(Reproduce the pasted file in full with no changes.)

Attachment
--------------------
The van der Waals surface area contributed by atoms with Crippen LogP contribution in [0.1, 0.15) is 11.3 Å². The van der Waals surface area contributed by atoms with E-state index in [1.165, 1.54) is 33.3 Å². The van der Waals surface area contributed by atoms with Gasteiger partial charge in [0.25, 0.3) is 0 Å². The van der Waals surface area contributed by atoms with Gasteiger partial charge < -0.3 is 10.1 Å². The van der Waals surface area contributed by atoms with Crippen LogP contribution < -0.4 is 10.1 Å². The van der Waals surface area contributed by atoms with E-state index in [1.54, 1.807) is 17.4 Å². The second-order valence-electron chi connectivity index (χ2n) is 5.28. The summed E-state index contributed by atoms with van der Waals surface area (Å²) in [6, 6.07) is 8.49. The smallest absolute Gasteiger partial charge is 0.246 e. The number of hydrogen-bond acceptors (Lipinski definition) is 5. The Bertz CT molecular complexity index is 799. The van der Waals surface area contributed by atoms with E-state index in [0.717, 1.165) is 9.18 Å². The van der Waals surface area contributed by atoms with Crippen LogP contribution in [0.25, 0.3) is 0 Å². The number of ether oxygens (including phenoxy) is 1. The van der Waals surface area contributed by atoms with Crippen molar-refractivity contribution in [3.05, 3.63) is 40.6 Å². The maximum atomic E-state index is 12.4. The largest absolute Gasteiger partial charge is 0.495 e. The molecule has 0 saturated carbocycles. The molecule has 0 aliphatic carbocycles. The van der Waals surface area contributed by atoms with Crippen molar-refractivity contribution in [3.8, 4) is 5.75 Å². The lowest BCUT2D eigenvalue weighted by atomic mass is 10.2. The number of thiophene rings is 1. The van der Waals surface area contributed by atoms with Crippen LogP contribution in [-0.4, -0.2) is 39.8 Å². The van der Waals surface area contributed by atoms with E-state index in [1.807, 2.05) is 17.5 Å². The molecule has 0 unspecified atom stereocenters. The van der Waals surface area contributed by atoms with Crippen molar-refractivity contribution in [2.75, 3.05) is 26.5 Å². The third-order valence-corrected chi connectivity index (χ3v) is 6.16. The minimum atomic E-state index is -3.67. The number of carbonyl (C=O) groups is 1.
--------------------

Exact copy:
The van der Waals surface area contributed by atoms with Crippen LogP contribution in [0.1, 0.15) is 11.3 Å². The van der Waals surface area contributed by atoms with E-state index in [1.165, 1.54) is 33.3 Å². The van der Waals surface area contributed by atoms with Gasteiger partial charge in [0.25, 0.3) is 0 Å². The van der Waals surface area contributed by atoms with Gasteiger partial charge < -0.3 is 10.1 Å². The van der Waals surface area contributed by atoms with Crippen LogP contribution < -0.4 is 10.1 Å². The van der Waals surface area contributed by atoms with E-state index in [1.54, 1.807) is 17.4 Å². The second-order valence-electron chi connectivity index (χ2n) is 5.28. The summed E-state index contributed by atoms with van der Waals surface area (Å²) in [6, 6.07) is 8.49. The smallest absolute Gasteiger partial charge is 0.246 e. The number of hydrogen-bond acceptors (Lipinski definition) is 5. The Bertz CT molecular complexity index is 799. The van der Waals surface area contributed by atoms with E-state index in [0.717, 1.165) is 9.18 Å². The van der Waals surface area contributed by atoms with Crippen LogP contribution in [0.25, 0.3) is 0 Å². The number of ether oxygens (including phenoxy) is 1. The van der Waals surface area contributed by atoms with Crippen molar-refractivity contribution in [3.05, 3.63) is 40.6 Å². The maximum atomic E-state index is 12.4. The largest absolute Gasteiger partial charge is 0.495 e. The molecule has 0 saturated carbocycles. The molecule has 0 aliphatic carbocycles. The van der Waals surface area contributed by atoms with Crippen molar-refractivity contribution in [3.8, 4) is 5.75 Å². The lowest BCUT2D eigenvalue weighted by atomic mass is 10.2. The number of thiophene rings is 1. The van der Waals surface area contributed by atoms with Crippen LogP contribution in [-0.4, -0.2) is 39.8 Å². The van der Waals surface area contributed by atoms with E-state index in [1.807, 2.05) is 17.5 Å². The molecule has 0 unspecified atom stereocenters. The van der Waals surface area contributed by atoms with Crippen molar-refractivity contribution in [2.75, 3.05) is 26.5 Å². The third-order valence-corrected chi connectivity index (χ3v) is 6.16. The minimum atomic E-state index is -3.67. The number of carbonyl (C=O) groups is 1.